Must be Sahas EP-SHV

This is not a Turbojet.

I think the winner of this contest might be N707GE as indicated by Crownvic above.


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Photo © Javier Rodriguez - Iberian Spotters



When did they stop using it as a test-bed? As for the Israeli Air Force I never so one with turbojets. But maybe they used them only domestically.


User currently offlineNorthwest727 From United States of America, joined Jul 2005, 491 posts, RR: 0
Reply 14, posted (3 years 4 months 2 weeks 3 days 22 hours ago) and read 12234 times:

Got a kick out of this photographer's comments about N707GE:


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Photo © Andy Martin - AirTeamImages

Quote:
N707GE (cn 17608/122) This was the last coal-burning 707 flying in the USA, now sadly condemned to the scrap heap.

Make's it sound like an old steam engine of a railroad


User currently offlinemoose135 From United States of America, joined Oct 2004, 2406 posts, RR: 10
Reply 15, posted (3 years 4 months 2 weeks 3 days 22 hours ago) and read 12167 times:

Quoting Northwest727 (Reply 14):
Make's it sound like an old steam engine of a railroad

Like I say about my days of flying the KC-135A - "We were gods - we made water burn!"



KC-135 - Passing gas and taking names!
User currently offlineCharlieNoble From , joined Dec 1969, posts, RR:
Reply 16, posted (3 years 4 months 2 weeks 3 days 17 hours ago) and read 10892 times:

Quoting max550 (Reply 11):
It was converted to turbofans.

Thanks - good to get confirmation on that!


User currently offlineDahlgardo From Denmark, joined Sep 2004, 136 posts, RR: 0
Reply 17, posted (3 years 4 months 2 weeks 3 days 16 hours ago) and read 9770 times:

Quoting N14AZ (Reply 13):

I think the winner of this contest might be N707GE as indicated by Crownvic above.

I recall having seen a picture on a.net of an Israeli 707-328 (or -321) turbo-jet taking off from Mallorca (?).
The pictures was, as I recall it, taken in 2007.

I was quite amazed when I saw it.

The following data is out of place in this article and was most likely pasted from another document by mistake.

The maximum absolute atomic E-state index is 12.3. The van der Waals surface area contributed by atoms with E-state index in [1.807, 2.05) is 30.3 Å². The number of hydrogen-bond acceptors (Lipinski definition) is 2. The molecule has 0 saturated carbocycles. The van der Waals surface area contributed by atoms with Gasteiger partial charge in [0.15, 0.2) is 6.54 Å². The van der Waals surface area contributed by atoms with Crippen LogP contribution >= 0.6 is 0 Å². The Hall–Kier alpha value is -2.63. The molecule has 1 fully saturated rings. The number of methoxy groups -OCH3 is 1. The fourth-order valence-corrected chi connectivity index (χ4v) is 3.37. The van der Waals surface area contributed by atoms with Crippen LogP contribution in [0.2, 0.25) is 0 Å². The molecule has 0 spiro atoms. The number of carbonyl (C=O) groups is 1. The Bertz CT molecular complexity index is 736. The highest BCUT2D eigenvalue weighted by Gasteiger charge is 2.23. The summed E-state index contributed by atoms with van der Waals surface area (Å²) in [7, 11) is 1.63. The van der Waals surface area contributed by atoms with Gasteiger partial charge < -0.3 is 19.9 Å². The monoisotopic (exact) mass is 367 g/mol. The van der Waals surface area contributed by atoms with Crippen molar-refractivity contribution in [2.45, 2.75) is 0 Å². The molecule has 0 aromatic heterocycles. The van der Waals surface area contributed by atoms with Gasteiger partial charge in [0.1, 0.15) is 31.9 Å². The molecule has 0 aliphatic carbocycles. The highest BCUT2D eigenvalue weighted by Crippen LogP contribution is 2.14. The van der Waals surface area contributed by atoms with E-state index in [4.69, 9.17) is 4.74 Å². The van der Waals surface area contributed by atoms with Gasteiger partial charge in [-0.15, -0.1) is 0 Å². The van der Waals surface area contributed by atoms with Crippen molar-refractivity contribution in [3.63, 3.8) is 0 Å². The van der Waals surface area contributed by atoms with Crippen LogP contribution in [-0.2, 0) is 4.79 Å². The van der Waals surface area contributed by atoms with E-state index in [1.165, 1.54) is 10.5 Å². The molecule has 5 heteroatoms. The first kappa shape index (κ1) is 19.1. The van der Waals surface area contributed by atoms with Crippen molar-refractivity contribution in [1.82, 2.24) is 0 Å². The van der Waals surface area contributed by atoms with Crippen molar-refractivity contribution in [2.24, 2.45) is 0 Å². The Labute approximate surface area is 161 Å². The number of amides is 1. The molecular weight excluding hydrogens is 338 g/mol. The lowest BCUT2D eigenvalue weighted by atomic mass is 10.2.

The picture does sadly not appear to be in the db anymore.

Does anyone else remember this ?



Nothing to say
User currently offlineViscount724 From Switzerland, joined Oct 2006, 26029 posts, RR: 22
Reply 18, posted (3 years 4 months 2 weeks 3 days 16 hours ago) and read 9712 times:

Quoting rwessel (Reply 2):
While not exactly a 707, the 367-80 flew to Dulles and Udvar-Hazy on August 27, 2003.

By then it was no longer a turbojet. The Dash-80 had been re-engined with JT3D turbofans in the 1960s.

Quoting 4holer (Reply 4):
I think it was the IAF one. I remember a discussion on this website when a (then) current picture of it taking off appeared in the database... And almost immediately after that it was withdrawn and converted to turbofans.

Probably this ex-SN 707-329. It was still in IAF service as of 2006. Not sure if it still is. It still had the original JT4A turbojets until sometime between 2003 and 2006 when it first appeared with JT3Ds. As of 2006 I believe it was the oldest 707 still flying, 47 years after it was rolled out at Renton December 18, 1959. It must be one of very few early turbojet 707-320s re-engined with JT3Ds. I don't believe that modification was ever offered or certified for commercially-operated turbojet 707-320s.


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Photo © Robert Roggeman
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Photo © Royi Sher - TLVAviation